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PostgreSQL specific aggregation functions

These functions are described in more detail in the PostgreSQL docs.

Note

All functions come without default aliases, so you must explicitly provide one. For example:

>>> SomeModel.objects.aggregate(arr=ArrayAgg('somefield'))
{'arr': [0, 1, 2]}

General-purpose aggregation functions

ArrayAgg

class ArrayAgg(expression, distinct=False, filter=None, **extra)[source]

Returns a list of values, including nulls, concatenated into an array.

distinct
New in Django 2.0.

An optional boolean argument that determines if array values will be distinct. Defaults to False.

BitAnd

class BitAnd(expression, filter=None, **extra)[source]

Returns an int of the bitwise AND of all non-null input values, or None if all values are null.

BitOr

class BitOr(expression, filter=None, **extra)[source]

Returns an int of the bitwise OR of all non-null input values, or None if all values are null.

BoolAnd

class BoolAnd(expression, filter=None, **extra)[source]

Returns True, if all input values are true, None if all values are null or if there are no values, otherwise False .

BoolOr

class BoolOr(expression, filter=None, **extra)[source]

Returns True if at least one input value is true, None if all values are null or if there are no values, otherwise False.

JSONBAgg

class JSONBAgg(expressions, filter=None, **extra)[source]

Returns the input values as a JSON array. Requires PostgreSQL ≥ 9.5.

StringAgg

class StringAgg(expression, delimiter, distinct=False, filter=None)[source]

Returns the input values concatenated into a string, separated by the delimiter string.

delimiter

Required argument. Needs to be a string.

distinct

An optional boolean argument that determines if concatenated values will be distinct. Defaults to False.

Aggregate functions for statistics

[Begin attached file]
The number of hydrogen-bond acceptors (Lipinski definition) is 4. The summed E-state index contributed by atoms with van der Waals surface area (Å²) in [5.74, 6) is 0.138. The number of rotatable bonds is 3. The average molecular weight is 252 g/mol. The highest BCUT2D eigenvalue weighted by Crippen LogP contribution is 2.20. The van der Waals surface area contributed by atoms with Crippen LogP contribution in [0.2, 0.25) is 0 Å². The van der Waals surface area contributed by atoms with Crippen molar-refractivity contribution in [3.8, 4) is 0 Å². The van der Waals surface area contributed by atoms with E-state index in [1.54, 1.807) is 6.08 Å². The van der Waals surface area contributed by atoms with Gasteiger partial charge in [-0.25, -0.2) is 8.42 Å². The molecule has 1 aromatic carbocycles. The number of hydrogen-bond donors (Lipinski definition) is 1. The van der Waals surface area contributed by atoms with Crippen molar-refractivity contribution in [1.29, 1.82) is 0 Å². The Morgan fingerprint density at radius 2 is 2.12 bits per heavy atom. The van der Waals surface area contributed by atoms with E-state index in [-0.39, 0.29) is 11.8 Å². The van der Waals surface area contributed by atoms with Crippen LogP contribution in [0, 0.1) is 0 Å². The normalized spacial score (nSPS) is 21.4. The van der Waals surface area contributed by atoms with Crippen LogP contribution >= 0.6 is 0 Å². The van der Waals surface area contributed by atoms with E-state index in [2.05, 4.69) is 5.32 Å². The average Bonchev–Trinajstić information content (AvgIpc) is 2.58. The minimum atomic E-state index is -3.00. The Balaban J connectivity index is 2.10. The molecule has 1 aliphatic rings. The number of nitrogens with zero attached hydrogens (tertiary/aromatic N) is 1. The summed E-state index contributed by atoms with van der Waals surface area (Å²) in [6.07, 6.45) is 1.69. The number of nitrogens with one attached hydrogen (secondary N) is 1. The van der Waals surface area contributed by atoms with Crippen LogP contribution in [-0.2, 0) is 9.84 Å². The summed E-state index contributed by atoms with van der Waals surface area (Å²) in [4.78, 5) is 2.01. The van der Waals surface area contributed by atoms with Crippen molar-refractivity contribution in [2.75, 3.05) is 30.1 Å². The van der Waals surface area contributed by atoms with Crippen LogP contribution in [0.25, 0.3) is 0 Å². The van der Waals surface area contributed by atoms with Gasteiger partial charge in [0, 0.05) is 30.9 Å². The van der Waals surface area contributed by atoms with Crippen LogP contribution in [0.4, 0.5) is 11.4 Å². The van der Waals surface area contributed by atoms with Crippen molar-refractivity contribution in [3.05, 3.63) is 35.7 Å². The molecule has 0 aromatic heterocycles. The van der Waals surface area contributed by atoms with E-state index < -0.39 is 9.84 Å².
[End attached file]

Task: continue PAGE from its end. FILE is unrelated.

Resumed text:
y and x

The arguments y and x for all these functions can be the name of a field or an expression returning a numeric data. Both are required.

Corr

class Corr(y, x, filter=None)[source]

Returns the correlation coefficient as a float, or None if there aren’t any matching rows.

CovarPop

class CovarPop(y, x, sample=False, filter=None)[source]

Returns the population covariance as a float, or None if there aren’t any matching rows.

Has one optional argument:

sample

By default CovarPop returns the general population covariance. However, if sample=True, the return value will be the sample population covariance.

RegrAvgX

class RegrAvgX(y, x, filter=None)[source]

Returns the average of the independent variable (sum(x)/N) as a float, or None if there aren’t any matching rows.

RegrAvgY

class RegrAvgY(y, x, filter=None)[source]

Returns the average of the dependent variable (sum(y)/N) as a float, or None if there aren’t any matching rows.

RegrCount

class RegrCount(y, x, filter=None)[source]

Returns an int of the number of input rows in which both expressions are not null.

RegrIntercept

class RegrIntercept(y, x, filter=None)[source]

Returns the y-intercept of the least-squares-fit linear equation determined by the (x, y) pairs as a float, or None if there aren’t any matching rows.

RegrR2

class RegrR2(y, x, filter=None)[source]

Returns the square of the correlation coefficient as a float, or None if there aren’t any matching rows.

RegrSlope

class RegrSlope(y, x, filter=None)[source]

Returns the slope of the least-squares-fit linear equation determined by the (x, y) pairs as a float, or None if there aren’t any matching rows.

RegrSXX

class RegrSXX(y, x, filter=None)[source]

Returns sum(x^2) - sum(x)^2/N (“sum of squares” of the independent variable) as a float, or None if there aren’t any matching rows.

RegrSXY

class RegrSXY(y, x, filter=None)[source]

Returns sum(x*y) - sum(x) * sum(y)/N (“sum of products” of independent times dependent variable) as a float, or None if there aren’t any matching rows.

RegrSYY

class RegrSYY(y, x, filter=None)[source]

Returns sum(y^2) - sum(y)^2/N (“sum of squares” of the dependent variable) as a float, or None if there aren’t any matching rows.

Usage examples

We will use this example table:

| FIELD1 | FIELD2 | FIELD3 |
|--------|--------|--------|
|    foo |      1 |     13 |
|    bar |      2 | (null) |
|   test |      3 |     13 |

Here’s some examples of some of the general-purpose aggregation functions:

>>> TestModel.objects.aggregate(result=StringAgg('field1', delimiter=';'))
{'result': 'foo;bar;test'}
>>> TestModel.objects.aggregate(result=ArrayAgg('field2'))
{'result': [1, 2, 3]}
>>> TestModel.objects.aggregate(result=ArrayAgg('field1'))
{'result': ['foo', 'bar', 'test']}

The next example shows the usage of statistical aggregate functions. The underlying math will be not described (you can read about this, for example, at wikipedia):

>>> TestModel.objects.aggregate(count=RegrCount(y='field3', x='field2'))
{'count': 2}
>>> TestModel.objects.aggregate(avgx=RegrAvgX(y='field3', x='field2'),
...                             avgy=RegrAvgY(y='field3', x='field2'))
{'avgx': 2, 'avgy': 13}
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